The Wit and Wisdom of Sense and Sensibility

As you’d expect from a Jane Austen saga, Sense and Sensibility is adorned with quiet comedy and casual revelations…

Wit of Sense and Sensibility

ON EVIL RELATIVES

The major villain of Sense and Sensibility is Fanny, the icy sister-in-law of the Dashwood sisters, who locks them out of their inheritance. "She's an insufferable woman," proclaims one of the older siblings, but it's 13-year-old Maggie Dashwood who puts it best: "If she comes to live here I might even poison her." Now there's a girl who knows what's what.

ON LIBRARIES

Not content with being obnoxious to her own family, Fanny also disparages the library in their stately home. "I think the first thing is to rip out all this dingy old paneling," she vows. "And all these old books! How could a gentleman bear to sit in a gloomy old den like this?"

Luckily, her kindly brother Edward is there to eloquently point out how much Fanny has missed the point. "This is a library. A place of refuge," he says gently. "Libraries should be full of dusty old books and nooks and corners. Places to hide away in. Do you know, Fanny, I do believe this library is quite perfect just as it is." Book lovers across the world applaud you, dear Edward.

ON PREMATURE MATCHMAKING

The boyishly excitable Sir John Middleton does tend to get carried away when it comes to romance. He's so enthused about setting the Dashwood girls up with eligible men that he rather forgets Maggie Dashwood is, at 13, just a tad too young. "Is she?" he asks, genuinely baffled. "Oh I suppose she is. I know nothing of these matters, I leave it to the women."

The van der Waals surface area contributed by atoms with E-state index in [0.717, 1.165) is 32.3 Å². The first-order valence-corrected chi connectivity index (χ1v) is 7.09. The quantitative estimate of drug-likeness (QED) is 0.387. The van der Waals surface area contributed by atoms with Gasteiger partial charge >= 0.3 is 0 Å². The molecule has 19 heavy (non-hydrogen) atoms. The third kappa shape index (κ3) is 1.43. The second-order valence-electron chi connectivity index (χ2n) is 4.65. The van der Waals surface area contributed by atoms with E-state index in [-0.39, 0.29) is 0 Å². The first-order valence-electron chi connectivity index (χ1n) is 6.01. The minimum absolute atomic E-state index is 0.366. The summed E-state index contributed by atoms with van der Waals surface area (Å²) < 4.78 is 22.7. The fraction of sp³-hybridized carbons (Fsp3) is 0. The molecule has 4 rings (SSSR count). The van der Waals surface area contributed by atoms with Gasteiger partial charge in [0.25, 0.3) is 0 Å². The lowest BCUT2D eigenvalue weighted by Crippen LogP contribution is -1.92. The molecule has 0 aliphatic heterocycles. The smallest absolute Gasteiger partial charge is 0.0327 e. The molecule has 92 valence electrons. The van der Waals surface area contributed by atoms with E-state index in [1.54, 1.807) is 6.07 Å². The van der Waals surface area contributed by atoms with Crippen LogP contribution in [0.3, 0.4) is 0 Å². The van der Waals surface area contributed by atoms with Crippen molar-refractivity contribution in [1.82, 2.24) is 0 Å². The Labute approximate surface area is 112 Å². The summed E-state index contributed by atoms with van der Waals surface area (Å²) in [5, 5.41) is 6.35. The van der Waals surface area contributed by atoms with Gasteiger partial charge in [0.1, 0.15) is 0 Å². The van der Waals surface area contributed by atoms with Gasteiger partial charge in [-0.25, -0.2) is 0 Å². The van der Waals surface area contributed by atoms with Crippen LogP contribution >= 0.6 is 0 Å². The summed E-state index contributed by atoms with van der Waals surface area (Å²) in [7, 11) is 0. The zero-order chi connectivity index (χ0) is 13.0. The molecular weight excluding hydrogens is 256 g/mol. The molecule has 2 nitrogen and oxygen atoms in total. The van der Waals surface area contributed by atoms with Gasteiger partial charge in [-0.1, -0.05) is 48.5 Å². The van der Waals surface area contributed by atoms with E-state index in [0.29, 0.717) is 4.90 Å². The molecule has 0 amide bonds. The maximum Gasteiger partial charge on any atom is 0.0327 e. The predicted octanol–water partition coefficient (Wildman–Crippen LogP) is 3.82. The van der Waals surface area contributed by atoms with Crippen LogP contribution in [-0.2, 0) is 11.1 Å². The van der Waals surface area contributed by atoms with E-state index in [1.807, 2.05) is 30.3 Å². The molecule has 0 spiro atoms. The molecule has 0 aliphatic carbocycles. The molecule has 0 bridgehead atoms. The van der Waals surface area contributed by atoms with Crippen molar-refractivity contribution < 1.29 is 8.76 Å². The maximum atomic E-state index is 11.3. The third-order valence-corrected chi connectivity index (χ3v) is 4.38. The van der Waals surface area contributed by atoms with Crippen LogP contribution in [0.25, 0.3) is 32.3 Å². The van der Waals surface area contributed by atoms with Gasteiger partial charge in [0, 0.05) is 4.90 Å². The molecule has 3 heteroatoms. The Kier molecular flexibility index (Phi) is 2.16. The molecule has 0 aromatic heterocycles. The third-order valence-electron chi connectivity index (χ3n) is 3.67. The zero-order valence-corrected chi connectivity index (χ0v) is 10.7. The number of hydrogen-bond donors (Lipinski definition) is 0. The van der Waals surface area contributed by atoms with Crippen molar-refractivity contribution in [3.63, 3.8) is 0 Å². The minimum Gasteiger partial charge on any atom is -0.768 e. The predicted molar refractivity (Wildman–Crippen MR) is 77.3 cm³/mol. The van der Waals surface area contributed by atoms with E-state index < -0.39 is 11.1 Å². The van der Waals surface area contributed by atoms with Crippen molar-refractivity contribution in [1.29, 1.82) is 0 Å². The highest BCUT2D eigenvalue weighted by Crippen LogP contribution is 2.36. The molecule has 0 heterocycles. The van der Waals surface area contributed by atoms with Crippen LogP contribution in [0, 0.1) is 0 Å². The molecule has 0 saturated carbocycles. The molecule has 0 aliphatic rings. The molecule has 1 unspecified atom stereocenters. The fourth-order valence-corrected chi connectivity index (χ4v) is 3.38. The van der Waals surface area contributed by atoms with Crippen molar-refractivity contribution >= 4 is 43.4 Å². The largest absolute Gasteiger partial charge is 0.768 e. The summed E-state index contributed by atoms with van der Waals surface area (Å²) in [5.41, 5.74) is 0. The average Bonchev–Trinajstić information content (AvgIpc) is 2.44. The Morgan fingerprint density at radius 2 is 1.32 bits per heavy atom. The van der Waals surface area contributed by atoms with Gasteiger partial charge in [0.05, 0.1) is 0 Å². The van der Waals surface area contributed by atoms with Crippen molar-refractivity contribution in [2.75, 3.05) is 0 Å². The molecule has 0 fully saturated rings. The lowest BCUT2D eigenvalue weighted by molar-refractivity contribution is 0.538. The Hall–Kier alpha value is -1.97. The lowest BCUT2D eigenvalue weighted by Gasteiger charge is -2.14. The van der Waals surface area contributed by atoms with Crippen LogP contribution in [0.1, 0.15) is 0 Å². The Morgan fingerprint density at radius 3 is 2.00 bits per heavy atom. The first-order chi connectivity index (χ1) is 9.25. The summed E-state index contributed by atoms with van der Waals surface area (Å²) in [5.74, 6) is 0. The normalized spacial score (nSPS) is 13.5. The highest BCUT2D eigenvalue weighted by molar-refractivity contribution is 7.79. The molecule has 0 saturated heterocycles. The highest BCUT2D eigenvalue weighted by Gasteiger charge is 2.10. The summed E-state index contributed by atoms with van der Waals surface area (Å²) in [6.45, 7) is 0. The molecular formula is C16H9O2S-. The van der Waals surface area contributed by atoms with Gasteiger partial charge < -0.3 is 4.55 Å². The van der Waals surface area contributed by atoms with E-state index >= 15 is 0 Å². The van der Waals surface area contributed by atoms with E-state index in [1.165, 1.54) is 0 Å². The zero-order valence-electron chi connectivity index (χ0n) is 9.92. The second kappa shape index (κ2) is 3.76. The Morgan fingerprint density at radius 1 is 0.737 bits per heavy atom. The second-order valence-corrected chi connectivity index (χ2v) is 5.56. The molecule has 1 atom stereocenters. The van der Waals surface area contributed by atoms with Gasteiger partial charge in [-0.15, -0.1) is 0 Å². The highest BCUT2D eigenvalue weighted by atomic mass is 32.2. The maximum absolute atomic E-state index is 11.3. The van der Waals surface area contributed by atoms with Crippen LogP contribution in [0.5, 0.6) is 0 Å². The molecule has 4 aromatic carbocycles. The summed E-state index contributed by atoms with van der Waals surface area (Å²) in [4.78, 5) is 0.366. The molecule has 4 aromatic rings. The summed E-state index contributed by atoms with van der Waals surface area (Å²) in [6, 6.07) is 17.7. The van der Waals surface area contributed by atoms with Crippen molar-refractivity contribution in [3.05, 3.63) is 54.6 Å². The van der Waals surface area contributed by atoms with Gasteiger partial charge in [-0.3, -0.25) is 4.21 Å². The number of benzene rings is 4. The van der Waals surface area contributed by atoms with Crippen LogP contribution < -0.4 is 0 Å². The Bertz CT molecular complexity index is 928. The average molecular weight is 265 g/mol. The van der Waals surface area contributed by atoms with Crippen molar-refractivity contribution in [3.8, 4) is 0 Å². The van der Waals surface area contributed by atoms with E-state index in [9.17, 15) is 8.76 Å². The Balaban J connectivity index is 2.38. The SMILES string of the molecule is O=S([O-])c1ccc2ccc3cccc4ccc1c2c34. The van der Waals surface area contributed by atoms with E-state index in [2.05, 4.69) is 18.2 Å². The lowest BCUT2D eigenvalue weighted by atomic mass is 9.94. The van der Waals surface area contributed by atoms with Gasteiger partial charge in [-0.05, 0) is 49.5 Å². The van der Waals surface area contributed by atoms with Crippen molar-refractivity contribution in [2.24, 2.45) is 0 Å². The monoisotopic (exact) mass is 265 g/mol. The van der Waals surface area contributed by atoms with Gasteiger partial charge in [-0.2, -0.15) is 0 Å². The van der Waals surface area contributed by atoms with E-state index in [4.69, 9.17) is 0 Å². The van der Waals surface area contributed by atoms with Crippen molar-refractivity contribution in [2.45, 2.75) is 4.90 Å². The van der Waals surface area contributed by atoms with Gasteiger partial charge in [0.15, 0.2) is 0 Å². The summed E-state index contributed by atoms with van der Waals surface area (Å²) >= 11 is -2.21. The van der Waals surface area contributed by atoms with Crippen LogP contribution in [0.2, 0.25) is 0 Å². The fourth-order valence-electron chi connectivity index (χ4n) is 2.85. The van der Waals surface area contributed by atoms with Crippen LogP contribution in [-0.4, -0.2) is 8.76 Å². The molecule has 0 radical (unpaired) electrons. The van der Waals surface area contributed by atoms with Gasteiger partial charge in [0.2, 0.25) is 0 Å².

Sense and Sensibility

Mark Williams and the fun of period drama.

ON WHAT NOT TO SAY AT DINNER

The only person even less subtle than Sir John is his mother-in-law, who can't contain herself when the eminently eligible Colonel Brandon is introduced to the two elder Dashwood sisters over dinner. Turning to the girls' mother, she loudly asks within everybody's earshot, "Now what do you say, Mrs Dashwood? I think he'd do for one of then, don't you?" Awkward.

ON HIGHBROW FLIRTING

Is there such a thing as a highbrow saucy innuendo? Step forward Colonel Brandon, who says to Marianne: "I have a very fine pianoforte that deserves to be played on more often. I hope you will try it one day." Now there's an offer no girl could refuse.

ON BEATING A LOVE RIVAL

There's a time for gallantry and modesty. And there's a time to absolutely rub your opponent's face in your victory. The dashing John Willoughby went the latter route when Brandon called him out on his seduction of the sweet and innocent Marianne. "I cannot be blamed if Marianne prefers my company to yours," Willoughby says smugly. "We're closer in age, in temperament, in taste. In short, in everything. I commiserate with you but there it is." Ouch.

ON BIGGING UP A PRESENT

Willoughby also gives us a masterclass in how to big up a gift you give to your beloved. On bringing a stunning white horse to Marianne, he is quick to point out that it's "docile, good tempered, and exactly calculated to carry a woman." We never knew horses could be so helpfully gender-matched...

ON MEMORABLE INSULTS

And finally, when you next want to gossip about someone being a clumsy, timid and awkward, don't simply call them clumsy, timid or awkward. Call them a "hobbledehoy", a word used by Edward Ferrars' brother, which really needs to come back into circulation. (Warning: it may make you sound like an insufferably pompous posho.)

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